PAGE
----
The genome of a Chauvet cave canid and its diet revealed by ancient DNA

The Chauvet-Pont-d'Arc cave contains some of the oldest Paleolithic paintings, thousands of cave bear bones, and the remains and footprints of multiple animals, making Chauvet the oldest and most valuable of all prehistoric decorated caves. As part of the interdisciplinary research project dedicated to the Chauvet cave, scientists studied a coprolite using multi-disciplinary approaches ranging from dating to the analysis of ancient genomes (paleogenomics). 

By radiocarbon dating of bone fragments from the coprolite, the researchers attributed an age of 35,000 years, similar to the ages of Paleolithic artworks and cave bear remains from the same sector of the Chauvet cave. Paleogenomic analysis revealed a high abundance of canid DNA, representing nearly 10% of the total DNA in the sample, which is exceptional, since in samples of this age, 10 to 100 times less endogenous DNA is preserved. Cave bear DNA is also present in the coprolite, but much less abundant than canid DNA. The scientists conclude that the coprolite is that of a canid that had consumed cave bears, a species now extinct but represented by several hundred specimens in the Chauvet cave. 

The analysis of the canid's DNA has made it possible to reconstruct a complete sequence of the mitochondrial genome, and to show that it belongs to an extinct maternal lineage closely related to that of wolves of the same period discovered in Belgium. The analysis of the nuclear genome makes it possible to specify that the specimen of the Chauvet cave was a female. The comparison of its nuclear genome with that of a large variety of canids, shows moreover that this ancient wolf of the Chauvet cave is genetically close to the grey wolves of Europe and the Middle East, and much less related to the wolves of other regions of the world and to the current dogs.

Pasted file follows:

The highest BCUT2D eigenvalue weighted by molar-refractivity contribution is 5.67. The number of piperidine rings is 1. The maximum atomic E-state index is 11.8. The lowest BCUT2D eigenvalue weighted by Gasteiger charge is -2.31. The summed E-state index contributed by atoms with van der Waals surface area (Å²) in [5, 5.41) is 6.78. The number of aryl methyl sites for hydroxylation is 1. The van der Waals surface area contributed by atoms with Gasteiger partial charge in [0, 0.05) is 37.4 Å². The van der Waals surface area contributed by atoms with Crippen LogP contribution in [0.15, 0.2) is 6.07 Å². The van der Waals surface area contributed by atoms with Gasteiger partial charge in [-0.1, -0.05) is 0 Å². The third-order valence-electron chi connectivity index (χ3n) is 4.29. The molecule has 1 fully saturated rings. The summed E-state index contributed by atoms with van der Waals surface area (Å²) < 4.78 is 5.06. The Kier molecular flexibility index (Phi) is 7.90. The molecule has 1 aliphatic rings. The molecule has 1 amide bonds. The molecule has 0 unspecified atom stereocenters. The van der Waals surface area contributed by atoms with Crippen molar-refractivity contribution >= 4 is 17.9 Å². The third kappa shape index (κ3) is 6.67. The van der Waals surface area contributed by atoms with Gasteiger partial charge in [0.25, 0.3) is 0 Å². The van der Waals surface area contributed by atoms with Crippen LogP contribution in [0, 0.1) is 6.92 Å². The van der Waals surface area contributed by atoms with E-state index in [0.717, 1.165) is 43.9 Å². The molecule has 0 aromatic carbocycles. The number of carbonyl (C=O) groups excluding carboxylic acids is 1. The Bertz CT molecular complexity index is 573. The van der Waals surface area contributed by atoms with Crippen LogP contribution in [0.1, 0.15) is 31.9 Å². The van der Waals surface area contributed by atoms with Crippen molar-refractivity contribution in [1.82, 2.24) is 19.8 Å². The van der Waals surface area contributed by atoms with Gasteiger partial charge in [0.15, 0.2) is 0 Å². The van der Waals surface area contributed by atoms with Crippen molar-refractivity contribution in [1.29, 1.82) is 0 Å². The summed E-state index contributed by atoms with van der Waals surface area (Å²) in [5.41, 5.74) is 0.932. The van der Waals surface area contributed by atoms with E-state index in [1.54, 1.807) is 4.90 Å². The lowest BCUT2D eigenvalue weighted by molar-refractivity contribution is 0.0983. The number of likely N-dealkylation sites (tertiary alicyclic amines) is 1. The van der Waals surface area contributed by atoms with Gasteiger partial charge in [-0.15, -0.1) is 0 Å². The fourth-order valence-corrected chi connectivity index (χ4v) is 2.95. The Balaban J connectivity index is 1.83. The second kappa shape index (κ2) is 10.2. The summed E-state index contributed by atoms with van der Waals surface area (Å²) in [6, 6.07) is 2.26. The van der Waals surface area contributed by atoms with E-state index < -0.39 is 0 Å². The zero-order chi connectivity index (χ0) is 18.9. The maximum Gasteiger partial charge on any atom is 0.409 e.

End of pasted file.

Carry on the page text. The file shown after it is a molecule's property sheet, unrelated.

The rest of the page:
Through this real adventure in time, we can say that the coprolite is that of an animal belonging to a lineage of wolves now extinct. The consumption of cave bears by this wolf probably explains its intrusion into the dark sectors of the cave and provides new information on the paleoecology of a major archaeological site.

Location and interior of the cave. (a) Geographical location of the Chauvet-Pont d'Arc cave. For information, the location of the Lascaux cave is also indicated. (b) Topography of the cave showing the position of the coprolite sample in the Hillar chamber. The red and black characters refer to the color of the cave paintings in the entrance and deep cave areas, respectively. (c) Painting of an extinct cave bear in the Brunel Room; photograph by Valérie Feruglio, Ministère de la Culture.


 

The genome and diet of a 35,000-year-old Canis lupus specimen from the Paleolithic painted cave, Chauvet-Pont d'Arc, France. 
Jean-Marc Elalouf, Pauline Palacio, Céline Bon, Véronique Berthonaud, Frédéric Maksud, Thomas W. Stafford Jr, Christophe Hitte
Ecology and Evolution 23 aout 2022. https://onlinelibrary.wiley.com/doi/10.1002/ece3.9238